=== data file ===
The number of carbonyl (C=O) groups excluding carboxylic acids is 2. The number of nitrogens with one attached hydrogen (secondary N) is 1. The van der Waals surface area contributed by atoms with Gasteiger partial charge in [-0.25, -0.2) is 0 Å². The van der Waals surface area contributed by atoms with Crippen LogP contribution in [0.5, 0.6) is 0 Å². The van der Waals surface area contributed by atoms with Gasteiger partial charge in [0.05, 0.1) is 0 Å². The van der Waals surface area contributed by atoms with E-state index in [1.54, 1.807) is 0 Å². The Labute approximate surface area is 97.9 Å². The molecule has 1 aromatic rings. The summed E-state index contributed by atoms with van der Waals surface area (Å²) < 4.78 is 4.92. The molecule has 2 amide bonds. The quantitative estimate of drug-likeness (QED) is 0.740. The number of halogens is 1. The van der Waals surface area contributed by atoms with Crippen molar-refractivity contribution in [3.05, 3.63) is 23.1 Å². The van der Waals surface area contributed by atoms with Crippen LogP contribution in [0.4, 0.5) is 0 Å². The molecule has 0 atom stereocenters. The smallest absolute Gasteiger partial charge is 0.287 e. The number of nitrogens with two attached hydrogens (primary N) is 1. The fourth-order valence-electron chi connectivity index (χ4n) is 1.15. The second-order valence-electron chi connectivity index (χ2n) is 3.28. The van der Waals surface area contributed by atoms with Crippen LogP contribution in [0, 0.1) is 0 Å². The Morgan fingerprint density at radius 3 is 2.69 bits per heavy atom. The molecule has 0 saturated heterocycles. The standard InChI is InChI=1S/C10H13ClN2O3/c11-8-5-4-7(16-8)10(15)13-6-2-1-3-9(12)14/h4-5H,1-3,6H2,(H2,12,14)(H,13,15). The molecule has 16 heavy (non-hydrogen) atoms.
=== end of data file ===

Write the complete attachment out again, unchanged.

The number of carbonyl (C=O) groups excluding carboxylic acids is 2. The number of nitrogens with one attached hydrogen (secondary N) is 1. The van der Waals surface area contributed by atoms with Gasteiger partial charge in [-0.25, -0.2) is 0 Å². The van der Waals surface area contributed by atoms with Crippen LogP contribution in [0.5, 0.6) is 0 Å². The van der Waals surface area contributed by atoms with Gasteiger partial charge in [0.05, 0.1) is 0 Å². The van der Waals surface area contributed by atoms with E-state index in [1.54, 1.807) is 0 Å². The Labute approximate surface area is 97.9 Å². The molecule has 1 aromatic rings. The summed E-state index contributed by atoms with van der Waals surface area (Å²) < 4.78 is 4.92. The molecule has 2 amide bonds. The quantitative estimate of drug-likeness (QED) is 0.740. The number of halogens is 1. The van der Waals surface area contributed by atoms with Crippen molar-refractivity contribution in [3.05, 3.63) is 23.1 Å². The van der Waals surface area contributed by atoms with Crippen LogP contribution in [0.4, 0.5) is 0 Å². The molecule has 0 atom stereocenters. The smallest absolute Gasteiger partial charge is 0.287 e. The number of nitrogens with two attached hydrogens (primary N) is 1. The fourth-order valence-electron chi connectivity index (χ4n) is 1.15. The second-order valence-electron chi connectivity index (χ2n) is 3.28. The van der Waals surface area contributed by atoms with Crippen LogP contribution in [0, 0.1) is 0 Å². The Morgan fingerprint density at radius 3 is 2.69 bits per heavy atom. The molecule has 0 saturated heterocycles. The standard InChI is InChI=1S/C10H13ClN2O3/c11-8-5-4-7(16-8)10(15)13-6-2-1-3-9(12)14/h4-5H,1-3,6H2,(H2,12,14)(H,13,15). The molecule has 16 heavy (non-hydrogen) atoms.